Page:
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“I buy on the assumption that they could close the market the next day and not reopen it for five years.”

— Warren Buffett

One of the most important things investors can learn from Warren Buffett, is about how they approach their time horizon for an investment into a stock under consideration. Because immediately after buying shares of a given stock, investors will then be able to check on the day-to-day (and even minute-by-minute) market value. Some days the stock market will be up, other days down. These daily fluctuations can often distract from the long-term view. Today, we look at the result of a five year holding period for an investor who was considering United Rentals Inc (NYSE: URI) back in 2018, bought the stock, ignored the market’s ups and downs, and simply held through to today.

Start date: 10/19/2018


End date: 10/18/2023
Start price/share: $117.12
End price/share: $429.34
Starting shares: 85.38
Ending shares: 86.30
Dividends reinvested/share: $4.44
Total return: 270.51%
Average annual return: 29.94%
Starting investment: $10,000.00
Ending investment: $37,043.70

As shown above, the five year investment result worked out exceptionally well, with an annualized rate of return of 29.94%. This would have turned a $10K investment made 5 years ago into $37,043.70 today (as of 10/18/2023). On a total return basis, that’s a result of 270.51% (something to think about: how might URI shares perform over the next 5 years?). [These numbers were computed with the Dividend Channel DRIP Returns Calculator.]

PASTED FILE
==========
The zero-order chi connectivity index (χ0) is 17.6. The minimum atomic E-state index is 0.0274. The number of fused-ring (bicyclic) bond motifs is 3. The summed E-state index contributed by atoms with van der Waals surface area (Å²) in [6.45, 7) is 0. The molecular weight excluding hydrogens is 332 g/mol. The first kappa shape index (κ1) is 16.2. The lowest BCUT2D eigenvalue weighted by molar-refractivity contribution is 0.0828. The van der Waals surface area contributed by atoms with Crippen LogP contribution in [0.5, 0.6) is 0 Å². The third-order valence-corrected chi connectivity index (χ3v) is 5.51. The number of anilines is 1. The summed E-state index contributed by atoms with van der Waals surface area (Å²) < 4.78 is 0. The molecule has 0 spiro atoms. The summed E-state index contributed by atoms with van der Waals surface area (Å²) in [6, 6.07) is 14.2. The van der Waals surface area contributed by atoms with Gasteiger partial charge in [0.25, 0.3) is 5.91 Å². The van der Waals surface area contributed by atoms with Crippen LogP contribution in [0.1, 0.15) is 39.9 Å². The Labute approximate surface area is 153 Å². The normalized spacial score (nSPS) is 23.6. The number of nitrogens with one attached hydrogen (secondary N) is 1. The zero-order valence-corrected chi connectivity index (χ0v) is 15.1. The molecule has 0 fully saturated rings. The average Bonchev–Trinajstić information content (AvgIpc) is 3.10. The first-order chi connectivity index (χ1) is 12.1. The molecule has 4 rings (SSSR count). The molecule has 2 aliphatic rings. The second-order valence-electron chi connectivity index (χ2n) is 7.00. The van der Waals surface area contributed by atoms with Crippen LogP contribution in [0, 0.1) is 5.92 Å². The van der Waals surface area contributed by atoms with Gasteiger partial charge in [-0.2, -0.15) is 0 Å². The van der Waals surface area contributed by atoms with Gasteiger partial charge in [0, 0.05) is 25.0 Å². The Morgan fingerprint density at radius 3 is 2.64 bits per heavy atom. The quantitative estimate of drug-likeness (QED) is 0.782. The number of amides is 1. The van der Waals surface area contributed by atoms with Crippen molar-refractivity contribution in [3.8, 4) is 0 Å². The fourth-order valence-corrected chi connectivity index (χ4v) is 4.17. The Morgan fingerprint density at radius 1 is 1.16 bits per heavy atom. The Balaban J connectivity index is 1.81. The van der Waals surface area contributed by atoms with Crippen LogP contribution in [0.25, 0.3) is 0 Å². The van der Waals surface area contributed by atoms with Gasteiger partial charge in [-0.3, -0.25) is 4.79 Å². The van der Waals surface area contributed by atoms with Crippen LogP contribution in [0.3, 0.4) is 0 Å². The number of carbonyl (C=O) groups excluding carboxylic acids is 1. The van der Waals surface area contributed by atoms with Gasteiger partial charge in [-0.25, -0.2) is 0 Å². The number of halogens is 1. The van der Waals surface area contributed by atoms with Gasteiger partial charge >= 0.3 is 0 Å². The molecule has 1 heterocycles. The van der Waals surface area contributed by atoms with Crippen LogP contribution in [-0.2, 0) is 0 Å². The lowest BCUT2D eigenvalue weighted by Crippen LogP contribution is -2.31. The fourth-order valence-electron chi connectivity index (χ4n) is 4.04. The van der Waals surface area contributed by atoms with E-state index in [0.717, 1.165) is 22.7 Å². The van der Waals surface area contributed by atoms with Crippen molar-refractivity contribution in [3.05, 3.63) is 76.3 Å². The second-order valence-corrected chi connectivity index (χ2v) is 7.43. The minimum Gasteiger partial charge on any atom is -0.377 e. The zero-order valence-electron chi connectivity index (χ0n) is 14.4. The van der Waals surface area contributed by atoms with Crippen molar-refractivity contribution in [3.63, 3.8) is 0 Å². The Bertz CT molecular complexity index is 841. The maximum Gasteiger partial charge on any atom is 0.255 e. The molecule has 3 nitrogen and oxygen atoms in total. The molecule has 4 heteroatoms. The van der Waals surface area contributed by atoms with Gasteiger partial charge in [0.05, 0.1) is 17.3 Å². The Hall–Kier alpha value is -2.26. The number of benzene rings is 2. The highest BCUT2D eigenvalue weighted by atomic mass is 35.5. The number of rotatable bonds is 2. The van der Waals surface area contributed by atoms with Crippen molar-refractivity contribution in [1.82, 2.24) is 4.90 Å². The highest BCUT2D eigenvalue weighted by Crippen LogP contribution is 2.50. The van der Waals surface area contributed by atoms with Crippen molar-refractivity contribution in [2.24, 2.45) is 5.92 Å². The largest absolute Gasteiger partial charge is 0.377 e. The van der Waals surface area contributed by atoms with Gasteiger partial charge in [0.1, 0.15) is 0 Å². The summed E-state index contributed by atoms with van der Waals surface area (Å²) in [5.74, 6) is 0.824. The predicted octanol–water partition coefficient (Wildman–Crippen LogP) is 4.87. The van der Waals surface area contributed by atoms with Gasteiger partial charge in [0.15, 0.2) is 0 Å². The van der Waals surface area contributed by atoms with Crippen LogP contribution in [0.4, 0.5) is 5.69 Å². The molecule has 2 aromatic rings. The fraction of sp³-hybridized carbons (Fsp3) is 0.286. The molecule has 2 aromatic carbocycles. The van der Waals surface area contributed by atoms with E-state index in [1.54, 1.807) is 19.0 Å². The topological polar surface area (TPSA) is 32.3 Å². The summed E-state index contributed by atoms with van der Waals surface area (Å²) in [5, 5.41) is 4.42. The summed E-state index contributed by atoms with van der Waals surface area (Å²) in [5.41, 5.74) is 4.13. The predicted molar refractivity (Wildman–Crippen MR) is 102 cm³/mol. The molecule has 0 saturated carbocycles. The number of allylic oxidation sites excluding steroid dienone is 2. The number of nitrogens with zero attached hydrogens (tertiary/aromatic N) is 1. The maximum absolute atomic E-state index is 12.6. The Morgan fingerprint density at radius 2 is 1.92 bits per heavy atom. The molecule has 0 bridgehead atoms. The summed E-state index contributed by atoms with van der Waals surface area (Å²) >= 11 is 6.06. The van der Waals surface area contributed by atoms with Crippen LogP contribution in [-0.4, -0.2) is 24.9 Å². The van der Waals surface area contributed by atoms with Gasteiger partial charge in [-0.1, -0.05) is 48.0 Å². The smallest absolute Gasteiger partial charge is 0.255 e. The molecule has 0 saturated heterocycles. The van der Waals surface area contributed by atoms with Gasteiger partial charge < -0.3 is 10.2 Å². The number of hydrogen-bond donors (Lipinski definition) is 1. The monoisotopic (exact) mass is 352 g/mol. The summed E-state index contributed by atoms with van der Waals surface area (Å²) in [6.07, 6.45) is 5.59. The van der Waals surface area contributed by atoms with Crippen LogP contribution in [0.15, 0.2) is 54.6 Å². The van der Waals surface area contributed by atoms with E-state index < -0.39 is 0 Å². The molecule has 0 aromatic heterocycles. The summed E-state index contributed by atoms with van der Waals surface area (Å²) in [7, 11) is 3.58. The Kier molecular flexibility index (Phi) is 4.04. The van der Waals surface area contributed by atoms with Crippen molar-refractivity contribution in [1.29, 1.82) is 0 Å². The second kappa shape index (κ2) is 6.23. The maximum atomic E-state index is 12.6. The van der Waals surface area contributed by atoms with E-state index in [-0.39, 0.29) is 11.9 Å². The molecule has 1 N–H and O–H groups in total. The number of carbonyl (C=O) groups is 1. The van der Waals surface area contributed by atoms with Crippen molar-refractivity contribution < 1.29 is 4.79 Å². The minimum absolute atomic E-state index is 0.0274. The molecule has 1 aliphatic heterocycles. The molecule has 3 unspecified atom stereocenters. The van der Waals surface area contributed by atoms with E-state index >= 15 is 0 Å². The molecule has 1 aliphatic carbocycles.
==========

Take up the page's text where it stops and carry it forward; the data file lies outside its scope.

Notice that United Rentals Inc paid investors a total of $4.44/share in dividends over the 5 holding period, marking a second component of the total return beyond share price change alone. Much like watering a tree, reinvesting dividends can help an investment to grow over time — for the above calculations we assume dividend reinvestment (and for this exercise the closing price on ex-date is used for the reinvestment of a given dividend).

Based upon the most recent annualized dividend rate of 5.92/share, we calculate that URI has a current yield of approximately 1.38%. Another interesting datapoint we can examine is ‘yield on cost’ — in other words, we can express the current annualized dividend of 5.92 against the original $117.12/share purchase price. This works out to a yield on cost of 1.18%.

One more piece of investment wisdom to leave you with:
“We ignore outlooks and forecasts… we’re lousy at it and we admit it … everyone else is lousy too, but most people won’t admit it.” — Martin Whitman